The risk of depression among fathers before and after the birth of their children is more common than previously thought, proving a risk to the well-being of their families, New Zealand researchers said Thursday.
The University of Auckland study found that expectant fathers were at risk if they felt stressed or were in poor health, and elevated depression symptoms following their child's birth were linked to social and relationship problems.
The study investigated depression symptoms in more than 3,500 New Zealand men during the third trimester of their partner's pregnancy and again nine months after their child's birth.
During the perinatal period (from the third trimester of pregnancy to nine months after birth), 217, or 6.2 percent of the men experienced symptoms of depression.
Around one in 25 men reported symptoms of postnatal depression while antenatal depression only affected about one in 50.
By comparison, more mothers suffered depression symptoms before than after the birth of their children.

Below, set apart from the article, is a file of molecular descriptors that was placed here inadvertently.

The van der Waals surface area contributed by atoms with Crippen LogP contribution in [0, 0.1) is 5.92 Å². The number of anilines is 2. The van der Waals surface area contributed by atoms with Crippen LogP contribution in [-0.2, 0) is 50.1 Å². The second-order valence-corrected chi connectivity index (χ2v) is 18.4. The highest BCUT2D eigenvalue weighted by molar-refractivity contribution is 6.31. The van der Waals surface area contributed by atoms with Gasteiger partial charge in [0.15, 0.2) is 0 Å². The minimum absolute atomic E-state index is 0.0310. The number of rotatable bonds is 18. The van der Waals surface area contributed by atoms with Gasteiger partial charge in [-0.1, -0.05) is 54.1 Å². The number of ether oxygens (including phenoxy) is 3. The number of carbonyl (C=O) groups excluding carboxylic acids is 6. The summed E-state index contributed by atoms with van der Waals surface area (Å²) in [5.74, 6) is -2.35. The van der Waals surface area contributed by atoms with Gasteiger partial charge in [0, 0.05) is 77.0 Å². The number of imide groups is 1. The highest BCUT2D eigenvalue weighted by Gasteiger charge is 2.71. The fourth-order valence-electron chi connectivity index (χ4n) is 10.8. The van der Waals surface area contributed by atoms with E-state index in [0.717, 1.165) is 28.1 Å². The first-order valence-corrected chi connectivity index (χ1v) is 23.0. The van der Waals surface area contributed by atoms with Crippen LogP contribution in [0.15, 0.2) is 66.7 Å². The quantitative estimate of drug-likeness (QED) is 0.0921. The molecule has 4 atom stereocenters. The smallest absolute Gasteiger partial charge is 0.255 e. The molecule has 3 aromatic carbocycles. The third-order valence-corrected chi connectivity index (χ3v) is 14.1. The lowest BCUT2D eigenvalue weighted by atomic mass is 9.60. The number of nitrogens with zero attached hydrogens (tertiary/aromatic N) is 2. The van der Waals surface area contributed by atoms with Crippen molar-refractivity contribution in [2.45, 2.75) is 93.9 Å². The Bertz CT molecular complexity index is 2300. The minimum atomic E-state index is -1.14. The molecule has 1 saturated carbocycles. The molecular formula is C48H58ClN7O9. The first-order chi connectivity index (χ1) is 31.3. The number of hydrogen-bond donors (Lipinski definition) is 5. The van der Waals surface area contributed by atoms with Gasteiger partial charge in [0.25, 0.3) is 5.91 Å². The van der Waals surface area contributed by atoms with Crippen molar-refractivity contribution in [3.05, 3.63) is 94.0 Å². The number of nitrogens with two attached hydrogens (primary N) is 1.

One in six mothers reported significant depressive symptoms at either the antenatal interview or when their children were nine months old.
One in eight experienced antenatal depression symptoms with one in 12 experiencing symptoms postnatally.
Study author Dr Lisa Underwood said that while maternal antenatal and postnatal depression were recognized and known to be associated with poor outcomes for women and children, little had been done to identify perinatal depression symptoms in men.
"Increasingly, we are becoming aware of the influence that fathers have on their children's psychosocial and cognitive development," Underwood said in a statement.
"Given the potential for paternal depression to have direct and indirect effects on children, it is important that we recognize and treat symptoms among fathers early," she said.
"Arguably, the first step in doing this is to raise awareness about factors that lead to increased risks among fathers themselves."